Aspen Bibliography

Title

Soil C:N:P dynamics during secondary succession following fire in the boreal forest of central Canada

Document Type

Article

Journal/Book Title/Conference

Forest Ecology and Management

Volume

369

First Page

1

Last Page

9

Publication Date

2016

DOI

10.1016/j.foreco.2016.03.033

Abstract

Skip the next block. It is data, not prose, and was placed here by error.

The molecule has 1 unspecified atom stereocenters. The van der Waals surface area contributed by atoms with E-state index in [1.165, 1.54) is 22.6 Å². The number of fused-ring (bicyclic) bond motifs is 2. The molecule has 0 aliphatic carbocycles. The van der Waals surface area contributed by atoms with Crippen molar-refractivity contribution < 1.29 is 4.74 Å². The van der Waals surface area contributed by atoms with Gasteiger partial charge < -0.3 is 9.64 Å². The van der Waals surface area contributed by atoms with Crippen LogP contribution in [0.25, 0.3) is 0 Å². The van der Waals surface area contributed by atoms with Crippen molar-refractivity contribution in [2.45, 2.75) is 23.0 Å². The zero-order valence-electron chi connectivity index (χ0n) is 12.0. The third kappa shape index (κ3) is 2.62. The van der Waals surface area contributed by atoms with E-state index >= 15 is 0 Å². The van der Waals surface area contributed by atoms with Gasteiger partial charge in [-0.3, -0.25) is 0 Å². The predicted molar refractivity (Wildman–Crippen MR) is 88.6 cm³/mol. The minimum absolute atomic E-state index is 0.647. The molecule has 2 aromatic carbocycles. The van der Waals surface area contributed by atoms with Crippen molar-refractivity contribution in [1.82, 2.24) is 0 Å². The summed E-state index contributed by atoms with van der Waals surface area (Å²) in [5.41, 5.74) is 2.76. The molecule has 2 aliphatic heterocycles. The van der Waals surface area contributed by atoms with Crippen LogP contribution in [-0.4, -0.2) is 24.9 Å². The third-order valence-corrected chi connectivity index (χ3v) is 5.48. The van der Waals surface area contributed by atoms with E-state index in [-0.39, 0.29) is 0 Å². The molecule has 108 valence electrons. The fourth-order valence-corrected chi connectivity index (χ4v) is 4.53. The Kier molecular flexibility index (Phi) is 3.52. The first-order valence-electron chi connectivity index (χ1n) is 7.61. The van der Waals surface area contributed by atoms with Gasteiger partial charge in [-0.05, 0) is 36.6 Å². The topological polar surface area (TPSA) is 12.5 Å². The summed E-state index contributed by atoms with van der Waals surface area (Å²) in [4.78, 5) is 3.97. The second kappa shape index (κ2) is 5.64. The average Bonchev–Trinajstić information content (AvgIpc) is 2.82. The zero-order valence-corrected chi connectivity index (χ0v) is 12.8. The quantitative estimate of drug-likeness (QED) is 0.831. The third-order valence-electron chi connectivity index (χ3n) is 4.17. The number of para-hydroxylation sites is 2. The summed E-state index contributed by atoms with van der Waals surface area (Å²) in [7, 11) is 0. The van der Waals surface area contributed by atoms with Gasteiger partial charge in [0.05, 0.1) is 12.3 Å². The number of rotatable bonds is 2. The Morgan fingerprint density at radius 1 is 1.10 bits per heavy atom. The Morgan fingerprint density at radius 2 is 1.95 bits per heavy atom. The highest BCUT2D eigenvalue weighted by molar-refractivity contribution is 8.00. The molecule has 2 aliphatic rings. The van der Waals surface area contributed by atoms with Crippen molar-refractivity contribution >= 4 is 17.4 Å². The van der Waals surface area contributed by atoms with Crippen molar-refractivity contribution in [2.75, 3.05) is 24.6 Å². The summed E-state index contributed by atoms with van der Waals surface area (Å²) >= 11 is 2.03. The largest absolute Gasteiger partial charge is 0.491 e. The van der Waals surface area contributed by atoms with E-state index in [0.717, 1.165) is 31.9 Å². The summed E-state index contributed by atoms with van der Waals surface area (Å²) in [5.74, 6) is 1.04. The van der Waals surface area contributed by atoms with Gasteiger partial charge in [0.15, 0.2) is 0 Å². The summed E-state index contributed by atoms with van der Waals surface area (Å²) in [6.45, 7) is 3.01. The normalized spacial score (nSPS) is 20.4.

Measures of soil nutrient availability such as concentrations of nitrogen and phosphorus ([N] and [P]) are important indicators of terrestrial productivity. Optimal plant growth and ecosystem functioning are also strongly correlated with nutrient ratios in soils. Long-term trends in soil [C], [N], [P], and their stoichiometric ratios during secondary succession in the fire-driven boreal forest remain unclear. We used replicated 7- to 209-year chronosequences to examine the influence of stand age and overstory composition on [C], [N], and [P] and their ratios in the forest floor, surface (0–15 cm), and subsurface (15–30 cm) mineral soil in the boreal forest of central Canada. In the forest floor, [C] and [N] increased rapidly during the first three decades following fire, after which they fluctuated, but remained larger than in the youngest stands. Surface soil [C] and [N] increased from young to intermediate-aged stands, but decreased in the oldest stands. Subsurface [C] and [N] followed a similar trend, but was higher in the 7-year-old stands. Forest floor [P] followed a gradual, linear increase throughout stand development but of smaller magnitude than [C] and [N]. The temporal pattern of [P] in both mineral soil layers was lower in the 33-year-old stands of all overstory types, suggesting that P resources may be outpaced by their demand during this highly competitive stage of advanced stem exclusion during forest succession. In the forest floor and surface soil, C:N differed not only with stand age but also with overstory type, due to higher C:N in intermediate-aged conifer stands. Forest floor C:P and N:P were higher in the 33- to 146-year-old stands in all overstory types and soil layers, but particularly so in the conifer stands. In the mineral layers, C:N, C:P, and N:P all followed a similar trend. Our results demonstrate the important influence of stand age, overstory composition (as influenced by succession), and soil depth on forest soil nutrient dynamics in boreal forest ecosystems.